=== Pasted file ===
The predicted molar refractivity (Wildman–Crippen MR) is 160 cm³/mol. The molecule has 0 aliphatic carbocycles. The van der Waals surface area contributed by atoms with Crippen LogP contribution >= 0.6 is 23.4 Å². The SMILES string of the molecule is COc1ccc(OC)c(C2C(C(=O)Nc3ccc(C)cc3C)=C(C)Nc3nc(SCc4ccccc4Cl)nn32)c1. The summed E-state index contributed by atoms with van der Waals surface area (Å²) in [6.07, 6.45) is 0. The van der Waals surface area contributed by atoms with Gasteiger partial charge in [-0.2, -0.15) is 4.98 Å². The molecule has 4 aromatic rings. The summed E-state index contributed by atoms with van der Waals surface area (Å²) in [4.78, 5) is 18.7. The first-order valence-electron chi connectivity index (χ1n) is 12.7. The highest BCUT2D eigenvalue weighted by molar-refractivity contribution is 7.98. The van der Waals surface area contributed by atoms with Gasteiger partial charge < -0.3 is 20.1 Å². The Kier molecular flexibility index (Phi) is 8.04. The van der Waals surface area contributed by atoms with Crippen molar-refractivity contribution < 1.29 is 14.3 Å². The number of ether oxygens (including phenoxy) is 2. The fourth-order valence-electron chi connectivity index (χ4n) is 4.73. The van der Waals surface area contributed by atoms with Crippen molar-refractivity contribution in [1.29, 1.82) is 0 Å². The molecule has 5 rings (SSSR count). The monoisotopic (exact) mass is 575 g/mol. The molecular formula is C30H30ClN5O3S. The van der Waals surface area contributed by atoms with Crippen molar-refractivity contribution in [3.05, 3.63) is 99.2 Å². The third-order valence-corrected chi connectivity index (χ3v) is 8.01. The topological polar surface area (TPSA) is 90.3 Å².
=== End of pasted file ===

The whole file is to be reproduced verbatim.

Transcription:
The predicted molar refractivity (Wildman–Crippen MR) is 160 cm³/mol. The molecule has 0 aliphatic carbocycles. The van der Waals surface area contributed by atoms with Crippen LogP contribution >= 0.6 is 23.4 Å². The SMILES string of the molecule is COc1ccc(OC)c(C2C(C(=O)Nc3ccc(C)cc3C)=C(C)Nc3nc(SCc4ccccc4Cl)nn32)c1. The summed E-state index contributed by atoms with van der Waals surface area (Å²) in [6.07, 6.45) is 0. The van der Waals surface area contributed by atoms with Gasteiger partial charge in [-0.2, -0.15) is 4.98 Å². The molecule has 4 aromatic rings. The summed E-state index contributed by atoms with van der Waals surface area (Å²) in [4.78, 5) is 18.7. The first-order valence-electron chi connectivity index (χ1n) is 12.7. The highest BCUT2D eigenvalue weighted by molar-refractivity contribution is 7.98. The van der Waals surface area contributed by atoms with Gasteiger partial charge < -0.3 is 20.1 Å². The Kier molecular flexibility index (Phi) is 8.04. The van der Waals surface area contributed by atoms with Crippen molar-refractivity contribution < 1.29 is 14.3 Å². The number of ether oxygens (including phenoxy) is 2. The fourth-order valence-electron chi connectivity index (χ4n) is 4.73. The van der Waals surface area contributed by atoms with Crippen molar-refractivity contribution in [1.29, 1.82) is 0 Å². The molecule has 5 rings (SSSR count). The monoisotopic (exact) mass is 575 g/mol. The molecular formula is C30H30ClN5O3S. The van der Waals surface area contributed by atoms with Crippen molar-refractivity contribution in [3.05, 3.63) is 99.2 Å². The third-order valence-corrected chi connectivity index (χ3v) is 8.01. The topological polar surface area (TPSA) is 90.3 Å².